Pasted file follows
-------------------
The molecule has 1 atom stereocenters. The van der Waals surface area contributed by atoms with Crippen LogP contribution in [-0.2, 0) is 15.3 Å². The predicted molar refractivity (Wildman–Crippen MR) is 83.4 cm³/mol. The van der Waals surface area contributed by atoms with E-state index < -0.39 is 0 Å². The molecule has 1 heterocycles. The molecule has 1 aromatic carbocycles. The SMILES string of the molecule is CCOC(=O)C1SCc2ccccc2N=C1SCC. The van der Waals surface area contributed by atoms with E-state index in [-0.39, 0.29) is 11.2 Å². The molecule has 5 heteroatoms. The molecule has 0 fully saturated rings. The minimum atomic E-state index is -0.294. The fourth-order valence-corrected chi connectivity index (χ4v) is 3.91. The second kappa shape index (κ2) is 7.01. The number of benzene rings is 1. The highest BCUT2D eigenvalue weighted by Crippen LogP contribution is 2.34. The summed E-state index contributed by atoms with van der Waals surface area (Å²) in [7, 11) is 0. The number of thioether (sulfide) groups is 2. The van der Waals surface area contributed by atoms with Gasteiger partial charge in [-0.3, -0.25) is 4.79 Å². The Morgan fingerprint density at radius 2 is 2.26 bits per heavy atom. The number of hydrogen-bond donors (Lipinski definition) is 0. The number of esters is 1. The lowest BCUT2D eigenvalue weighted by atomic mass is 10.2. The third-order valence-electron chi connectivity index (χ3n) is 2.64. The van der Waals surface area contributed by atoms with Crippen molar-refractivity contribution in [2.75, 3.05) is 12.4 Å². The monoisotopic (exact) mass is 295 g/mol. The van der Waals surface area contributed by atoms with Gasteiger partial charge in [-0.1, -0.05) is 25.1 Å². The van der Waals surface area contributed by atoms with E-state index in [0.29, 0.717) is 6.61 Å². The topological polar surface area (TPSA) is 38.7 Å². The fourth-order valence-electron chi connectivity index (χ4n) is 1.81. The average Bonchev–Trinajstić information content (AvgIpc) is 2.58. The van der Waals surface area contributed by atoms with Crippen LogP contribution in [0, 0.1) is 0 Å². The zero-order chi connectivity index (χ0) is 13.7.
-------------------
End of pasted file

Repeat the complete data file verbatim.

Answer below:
The molecule has 1 atom stereocenters. The van der Waals surface area contributed by atoms with Crippen LogP contribution in [-0.2, 0) is 15.3 Å². The predicted molar refractivity (Wildman–Crippen MR) is 83.4 cm³/mol. The van der Waals surface area contributed by atoms with E-state index < -0.39 is 0 Å². The molecule has 1 heterocycles. The molecule has 1 aromatic carbocycles. The SMILES string of the molecule is CCOC(=O)C1SCc2ccccc2N=C1SCC. The van der Waals surface area contributed by atoms with E-state index in [-0.39, 0.29) is 11.2 Å². The molecule has 5 heteroatoms. The molecule has 0 fully saturated rings. The minimum atomic E-state index is -0.294. The fourth-order valence-corrected chi connectivity index (χ4v) is 3.91. The second kappa shape index (κ2) is 7.01. The number of benzene rings is 1. The highest BCUT2D eigenvalue weighted by Crippen LogP contribution is 2.34. The summed E-state index contributed by atoms with van der Waals surface area (Å²) in [7, 11) is 0. The number of thioether (sulfide) groups is 2. The van der Waals surface area contributed by atoms with Gasteiger partial charge in [-0.3, -0.25) is 4.79 Å². The Morgan fingerprint density at radius 2 is 2.26 bits per heavy atom. The number of hydrogen-bond donors (Lipinski definition) is 0. The number of esters is 1. The lowest BCUT2D eigenvalue weighted by atomic mass is 10.2. The third-order valence-electron chi connectivity index (χ3n) is 2.64. The van der Waals surface area contributed by atoms with Crippen molar-refractivity contribution in [2.75, 3.05) is 12.4 Å². The monoisotopic (exact) mass is 295 g/mol. The van der Waals surface area contributed by atoms with Gasteiger partial charge in [-0.1, -0.05) is 25.1 Å². The van der Waals surface area contributed by atoms with E-state index in [0.29, 0.717) is 6.61 Å². The topological polar surface area (TPSA) is 38.7 Å². The fourth-order valence-electron chi connectivity index (χ4n) is 1.81. The average Bonchev–Trinajstić information content (AvgIpc) is 2.58. The van der Waals surface area contributed by atoms with Crippen LogP contribution in [0, 0.1) is 0 Å². The zero-order chi connectivity index (χ0) is 13.7.